Some philosophy articles might be exposed as containing plagiarized material, might have editorial notes appended to them indicating as much, or might even be retracted, yet no matter how thoroughly or how many times their plagiarism is noted, they will continue to be cited in the literature and affect the course of scholarship.
Retractions occur for several reasons, some related to research misconduct (such as plagiarism, fabrication and falsification). The continued citation of retracted work is a significant and severe concern. The fact that this is occurring means the body of scientific knowledge is being compromised and polluted. Steps must be taken before we cite work, to ensure it has not been retracted. This item, published in November 2023, looks at this problem in philosophy.
In July 2010, Michael V. Dougherty, Pernille Harsting, and Russell L. Friedman published a dossier detailing extensive plagiarism in the work of Martin W.F. Stone, who worked in medieval and Renaissance philosophy. They gave it the straightforward title, “40 Cases of Plagiarism“, noting “it is important to emphasize that the list is not exhaustive.” One aim of publishing it was to make it easier for researchers to identify and cite the roughly 170 plagiarized sources and their authors, rather than the plagiarizing works.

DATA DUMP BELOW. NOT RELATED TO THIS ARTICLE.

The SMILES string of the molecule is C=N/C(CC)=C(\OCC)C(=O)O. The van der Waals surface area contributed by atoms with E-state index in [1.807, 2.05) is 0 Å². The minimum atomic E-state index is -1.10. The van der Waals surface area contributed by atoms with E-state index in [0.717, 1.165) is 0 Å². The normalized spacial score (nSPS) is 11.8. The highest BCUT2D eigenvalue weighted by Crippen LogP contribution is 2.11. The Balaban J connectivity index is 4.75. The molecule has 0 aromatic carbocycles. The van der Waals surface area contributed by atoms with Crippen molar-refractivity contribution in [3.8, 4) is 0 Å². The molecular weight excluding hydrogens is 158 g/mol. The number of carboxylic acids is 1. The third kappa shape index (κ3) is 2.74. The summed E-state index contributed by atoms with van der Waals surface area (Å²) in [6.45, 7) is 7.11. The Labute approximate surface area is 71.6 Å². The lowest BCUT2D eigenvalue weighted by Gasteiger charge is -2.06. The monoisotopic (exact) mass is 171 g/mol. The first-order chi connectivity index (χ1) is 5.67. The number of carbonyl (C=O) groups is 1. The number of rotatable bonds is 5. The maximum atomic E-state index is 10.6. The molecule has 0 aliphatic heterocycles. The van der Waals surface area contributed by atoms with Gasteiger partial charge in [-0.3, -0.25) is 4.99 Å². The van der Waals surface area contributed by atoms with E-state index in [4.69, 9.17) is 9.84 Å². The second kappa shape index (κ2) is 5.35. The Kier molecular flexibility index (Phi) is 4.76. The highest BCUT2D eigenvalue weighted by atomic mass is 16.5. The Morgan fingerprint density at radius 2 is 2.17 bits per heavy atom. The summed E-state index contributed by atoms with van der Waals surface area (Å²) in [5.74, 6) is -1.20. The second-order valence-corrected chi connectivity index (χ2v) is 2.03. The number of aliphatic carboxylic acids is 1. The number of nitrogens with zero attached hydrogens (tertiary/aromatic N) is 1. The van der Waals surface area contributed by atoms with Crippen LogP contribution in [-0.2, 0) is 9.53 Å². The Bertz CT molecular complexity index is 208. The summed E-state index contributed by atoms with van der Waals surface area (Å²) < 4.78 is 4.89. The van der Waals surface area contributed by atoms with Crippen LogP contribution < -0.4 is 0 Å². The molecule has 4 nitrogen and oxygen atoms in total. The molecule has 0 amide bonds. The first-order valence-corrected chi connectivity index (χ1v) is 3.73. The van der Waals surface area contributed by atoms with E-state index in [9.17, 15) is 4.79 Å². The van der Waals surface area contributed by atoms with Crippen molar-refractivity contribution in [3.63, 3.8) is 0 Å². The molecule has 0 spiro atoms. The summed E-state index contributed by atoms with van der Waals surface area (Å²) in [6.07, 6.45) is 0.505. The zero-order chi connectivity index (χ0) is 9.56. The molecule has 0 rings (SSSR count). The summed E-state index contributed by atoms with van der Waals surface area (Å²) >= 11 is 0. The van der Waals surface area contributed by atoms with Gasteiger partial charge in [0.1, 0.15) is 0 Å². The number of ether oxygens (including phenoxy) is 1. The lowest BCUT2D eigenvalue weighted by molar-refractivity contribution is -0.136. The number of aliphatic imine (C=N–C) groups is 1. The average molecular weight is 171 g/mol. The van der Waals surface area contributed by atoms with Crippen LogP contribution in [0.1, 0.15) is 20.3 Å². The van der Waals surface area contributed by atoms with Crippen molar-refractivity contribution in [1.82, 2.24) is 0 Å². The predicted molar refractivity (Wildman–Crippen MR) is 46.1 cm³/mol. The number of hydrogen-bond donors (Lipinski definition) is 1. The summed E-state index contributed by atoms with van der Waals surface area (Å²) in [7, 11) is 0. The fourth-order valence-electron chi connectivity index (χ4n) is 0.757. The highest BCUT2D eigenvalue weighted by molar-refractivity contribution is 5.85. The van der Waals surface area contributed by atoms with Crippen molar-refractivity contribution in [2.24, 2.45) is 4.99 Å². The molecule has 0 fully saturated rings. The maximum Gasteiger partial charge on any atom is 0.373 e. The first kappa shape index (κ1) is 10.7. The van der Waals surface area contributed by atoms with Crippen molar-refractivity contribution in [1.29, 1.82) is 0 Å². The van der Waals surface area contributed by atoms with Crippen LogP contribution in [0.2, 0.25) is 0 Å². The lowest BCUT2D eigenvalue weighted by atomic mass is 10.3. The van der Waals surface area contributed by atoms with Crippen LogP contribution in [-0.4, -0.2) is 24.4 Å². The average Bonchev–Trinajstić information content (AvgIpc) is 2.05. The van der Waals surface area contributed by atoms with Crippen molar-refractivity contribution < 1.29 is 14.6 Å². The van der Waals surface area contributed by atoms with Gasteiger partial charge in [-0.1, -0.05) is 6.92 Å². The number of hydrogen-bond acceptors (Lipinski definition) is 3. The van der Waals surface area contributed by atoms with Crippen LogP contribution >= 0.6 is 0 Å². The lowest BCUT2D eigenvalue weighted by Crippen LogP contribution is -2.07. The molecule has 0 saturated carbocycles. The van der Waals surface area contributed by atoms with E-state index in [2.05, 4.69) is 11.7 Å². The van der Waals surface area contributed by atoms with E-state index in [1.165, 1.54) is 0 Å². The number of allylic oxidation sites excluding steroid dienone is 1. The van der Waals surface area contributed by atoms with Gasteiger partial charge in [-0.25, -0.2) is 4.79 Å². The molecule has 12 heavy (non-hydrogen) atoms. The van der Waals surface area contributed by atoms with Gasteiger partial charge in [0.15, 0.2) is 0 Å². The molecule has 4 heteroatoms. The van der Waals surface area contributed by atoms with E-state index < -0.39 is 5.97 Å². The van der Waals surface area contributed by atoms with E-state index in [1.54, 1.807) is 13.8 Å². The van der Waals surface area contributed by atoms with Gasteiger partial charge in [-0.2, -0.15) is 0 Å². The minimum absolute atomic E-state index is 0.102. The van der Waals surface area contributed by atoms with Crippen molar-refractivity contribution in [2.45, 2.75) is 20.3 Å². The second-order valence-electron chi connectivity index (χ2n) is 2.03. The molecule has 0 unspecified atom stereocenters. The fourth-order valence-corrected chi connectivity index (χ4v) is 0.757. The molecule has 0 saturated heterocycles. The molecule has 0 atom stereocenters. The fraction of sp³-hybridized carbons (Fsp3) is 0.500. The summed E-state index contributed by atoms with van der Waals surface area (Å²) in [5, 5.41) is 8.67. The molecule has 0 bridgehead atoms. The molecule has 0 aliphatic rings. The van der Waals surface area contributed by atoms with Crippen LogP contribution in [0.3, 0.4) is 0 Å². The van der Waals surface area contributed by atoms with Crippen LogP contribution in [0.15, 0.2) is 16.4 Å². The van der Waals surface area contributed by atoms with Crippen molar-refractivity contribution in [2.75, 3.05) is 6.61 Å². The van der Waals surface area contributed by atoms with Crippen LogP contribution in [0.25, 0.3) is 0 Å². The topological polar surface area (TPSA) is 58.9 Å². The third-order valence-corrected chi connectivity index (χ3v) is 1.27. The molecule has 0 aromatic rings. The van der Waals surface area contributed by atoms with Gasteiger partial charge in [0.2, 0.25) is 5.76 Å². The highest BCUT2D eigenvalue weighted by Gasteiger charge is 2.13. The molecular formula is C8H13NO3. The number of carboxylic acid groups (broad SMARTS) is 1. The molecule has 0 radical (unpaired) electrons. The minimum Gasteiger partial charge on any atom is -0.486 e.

Thirteen years later, Professor Dougherty revisits those 40 cases to focus on “the troubling phenomenon of positive citations to these plagiarizing works in recent publications on medieval and early modern philosophy.”
In “After ’40 Cases’: The Downstream Citation of Plagiarizing Articles in Medieval and Early Modern Philosophy Research,” published recently in Vivarium, he writes:
With few exceptions, the plagiarizing journal articles and book chapters examined in “40 Cases”—even the retracted ones—have continued to receive positive citations in the research literature over the last decade, with no sign of abatement. These positive citations, sometimes accompanied by extracts that further commend plagiarizing work to readers, are typically used to corroborate some interpretive point. The infelicitous phenomenon of continued downstream citations to retracted research literature has been documented in other disciplines, mostly in the natural and biomedical sciences. Now the humanities possesses a wide-scale undeniable example of such a downstream corruption involving medieval and early modern philosophy research.